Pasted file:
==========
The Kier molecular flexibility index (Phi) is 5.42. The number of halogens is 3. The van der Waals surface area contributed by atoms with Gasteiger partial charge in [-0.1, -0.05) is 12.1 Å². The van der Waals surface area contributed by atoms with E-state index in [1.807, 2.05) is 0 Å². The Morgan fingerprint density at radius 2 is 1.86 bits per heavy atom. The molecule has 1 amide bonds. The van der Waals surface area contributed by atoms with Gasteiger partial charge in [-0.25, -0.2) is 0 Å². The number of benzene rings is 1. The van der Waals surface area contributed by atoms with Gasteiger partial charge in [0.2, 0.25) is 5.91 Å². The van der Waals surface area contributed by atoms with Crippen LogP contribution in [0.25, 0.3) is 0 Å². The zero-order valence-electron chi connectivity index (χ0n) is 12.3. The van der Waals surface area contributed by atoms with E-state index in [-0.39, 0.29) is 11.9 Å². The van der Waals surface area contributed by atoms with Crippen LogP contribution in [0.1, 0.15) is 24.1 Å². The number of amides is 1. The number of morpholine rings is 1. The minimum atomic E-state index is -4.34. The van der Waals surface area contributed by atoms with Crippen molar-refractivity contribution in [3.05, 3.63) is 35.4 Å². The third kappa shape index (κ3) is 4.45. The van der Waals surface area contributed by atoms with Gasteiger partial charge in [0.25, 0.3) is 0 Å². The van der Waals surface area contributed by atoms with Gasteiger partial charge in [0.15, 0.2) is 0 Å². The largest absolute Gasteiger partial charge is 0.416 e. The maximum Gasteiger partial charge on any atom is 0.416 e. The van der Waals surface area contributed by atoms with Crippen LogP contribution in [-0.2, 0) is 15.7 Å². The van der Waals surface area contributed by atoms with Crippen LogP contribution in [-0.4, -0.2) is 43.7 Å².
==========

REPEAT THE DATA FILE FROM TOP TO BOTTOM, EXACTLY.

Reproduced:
The Kier molecular flexibility index (Phi) is 5.42. The number of halogens is 3. The van der Waals surface area contributed by atoms with Gasteiger partial charge in [-0.1, -0.05) is 12.1 Å². The van der Waals surface area contributed by atoms with E-state index in [1.807, 2.05) is 0 Å². The Morgan fingerprint density at radius 2 is 1.86 bits per heavy atom. The molecule has 1 amide bonds. The van der Waals surface area contributed by atoms with Gasteiger partial charge in [-0.25, -0.2) is 0 Å². The number of benzene rings is 1. The van der Waals surface area contributed by atoms with Gasteiger partial charge in [0.2, 0.25) is 5.91 Å². The van der Waals surface area contributed by atoms with Crippen LogP contribution in [0.25, 0.3) is 0 Å². The zero-order valence-electron chi connectivity index (χ0n) is 12.3. The van der Waals surface area contributed by atoms with E-state index in [-0.39, 0.29) is 11.9 Å². The van der Waals surface area contributed by atoms with Crippen LogP contribution in [0.1, 0.15) is 24.1 Å². The number of amides is 1. The number of morpholine rings is 1. The minimum atomic E-state index is -4.34. The van der Waals surface area contributed by atoms with Crippen molar-refractivity contribution in [3.05, 3.63) is 35.4 Å². The third kappa shape index (κ3) is 4.45. The van der Waals surface area contributed by atoms with Gasteiger partial charge in [0.25, 0.3) is 0 Å². The van der Waals surface area contributed by atoms with Gasteiger partial charge in [0.15, 0.2) is 0 Å². The largest absolute Gasteiger partial charge is 0.416 e. The maximum Gasteiger partial charge on any atom is 0.416 e. The van der Waals surface area contributed by atoms with Crippen LogP contribution in [-0.2, 0) is 15.7 Å². The van der Waals surface area contributed by atoms with Crippen LogP contribution in [-0.4, -0.2) is 43.7 Å².